Here’s another high profile example of why we preach that obtaining property and location agreements is a wise practice. Photographer Allen Henson has been working on a photo project featuring topless women in public places. The New York Daily News and countless other media outlets have covered his exploits for obvious reasons – puns intended.
On August 9, 20013, Mr. Henson took to the world famous observation deck of the iconic Empire State Building to photograph a topless female model. While tourists of all ages presumably enjoyed countless views, there was one view they didn’t expect as Mr. Henson snapped away laboring on his self described art project.
The Daily News article can be read here.
CBSnews.com had a short article linked here, with a great quote where said “Henson says the view from atop the building is so breathtaking he didn’t think anyone noticed.” Yeah, right.
The Empire State Building, LLC gave Mr. Henson a booby prize for his actions in the form of a lawsuit. According to the Complaint filed in the New York Supreme Court, New York County, Mr. Henson neither sought nor obtained the consent of the owners of this premier tourist destination to use its premises. Tourists were standing just a few feet from the model while she was posing.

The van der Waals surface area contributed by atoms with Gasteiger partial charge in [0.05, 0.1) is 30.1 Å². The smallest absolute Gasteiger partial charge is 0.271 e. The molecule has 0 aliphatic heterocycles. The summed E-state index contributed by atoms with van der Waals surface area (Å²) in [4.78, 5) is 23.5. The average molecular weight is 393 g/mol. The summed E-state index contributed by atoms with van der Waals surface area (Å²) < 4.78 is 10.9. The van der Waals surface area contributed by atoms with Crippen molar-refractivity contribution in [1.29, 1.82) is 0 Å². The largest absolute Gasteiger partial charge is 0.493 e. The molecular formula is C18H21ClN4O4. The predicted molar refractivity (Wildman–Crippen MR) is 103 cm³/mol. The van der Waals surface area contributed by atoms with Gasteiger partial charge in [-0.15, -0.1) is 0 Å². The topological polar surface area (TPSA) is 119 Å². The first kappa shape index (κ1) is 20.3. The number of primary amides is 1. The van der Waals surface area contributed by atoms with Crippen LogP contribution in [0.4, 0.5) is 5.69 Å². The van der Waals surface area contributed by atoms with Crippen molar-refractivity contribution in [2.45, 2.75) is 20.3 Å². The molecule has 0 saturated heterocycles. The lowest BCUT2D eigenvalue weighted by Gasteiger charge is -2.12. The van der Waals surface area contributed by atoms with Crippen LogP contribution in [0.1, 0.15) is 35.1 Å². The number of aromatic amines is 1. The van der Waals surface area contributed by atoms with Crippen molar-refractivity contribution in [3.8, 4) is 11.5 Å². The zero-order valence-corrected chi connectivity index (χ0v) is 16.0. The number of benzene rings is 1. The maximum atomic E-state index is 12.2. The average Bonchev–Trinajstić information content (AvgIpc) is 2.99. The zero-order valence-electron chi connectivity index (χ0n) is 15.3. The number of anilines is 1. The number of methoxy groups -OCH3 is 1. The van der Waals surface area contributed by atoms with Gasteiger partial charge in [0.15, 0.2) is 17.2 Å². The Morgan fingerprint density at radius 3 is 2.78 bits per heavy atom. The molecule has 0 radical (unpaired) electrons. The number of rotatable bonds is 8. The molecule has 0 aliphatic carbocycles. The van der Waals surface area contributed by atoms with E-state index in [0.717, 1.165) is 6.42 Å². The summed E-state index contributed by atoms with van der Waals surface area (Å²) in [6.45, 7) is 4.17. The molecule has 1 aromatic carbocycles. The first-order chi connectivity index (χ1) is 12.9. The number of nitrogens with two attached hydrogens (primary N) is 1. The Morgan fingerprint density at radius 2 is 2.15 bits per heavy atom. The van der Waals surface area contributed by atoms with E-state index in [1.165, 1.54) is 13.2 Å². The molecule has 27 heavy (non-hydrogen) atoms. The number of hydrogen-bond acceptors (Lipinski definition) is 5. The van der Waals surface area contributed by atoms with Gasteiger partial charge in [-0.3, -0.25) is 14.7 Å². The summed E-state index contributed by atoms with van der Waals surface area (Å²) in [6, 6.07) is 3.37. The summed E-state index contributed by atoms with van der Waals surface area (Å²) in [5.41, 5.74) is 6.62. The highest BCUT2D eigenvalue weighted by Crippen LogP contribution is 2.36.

We are not a bit surprised that The Empire State Building sued Mr. Henson seeking among other things, compensatory and punitive damages (a/k/a money) from the photographer. The formal complaint references well published building rules for use by photographers and alleges that the defendant engaged in impermissible and objectionable conduct on private property. There are allegations of trespassing and that the shoot generated negative publicity and caused a loss of business for this family attraction.
We are not predicting what the outcome of this legal case will be. We have no position on who is right or wrong. Rather we point out that Mr. Henson will likely need to at least, retain and pay legal counsel and risk suffering a judgment against him for money damages. The extent of his financial loss – if any – is as yet unknown. This could all have been avoided by obtaining a property or location agreement from the owners of the Empire State Building. Likely such agreement would never have been granted in this case.
Note that most location shoots do not include objectionable or controversial photography and that landowners generally have the right to regulate and control the activities and persons on their property. A clearly written release permits the photographer to sleep at night and not have to worry about paying a lawyer – or worse – a money judgment. Remember this real life incident the next time some wannabe lawyer opines on the web that property or location agreements are “not legally required”. Betcha none of those experts will be financially assisting Mr. Henson in this litigation.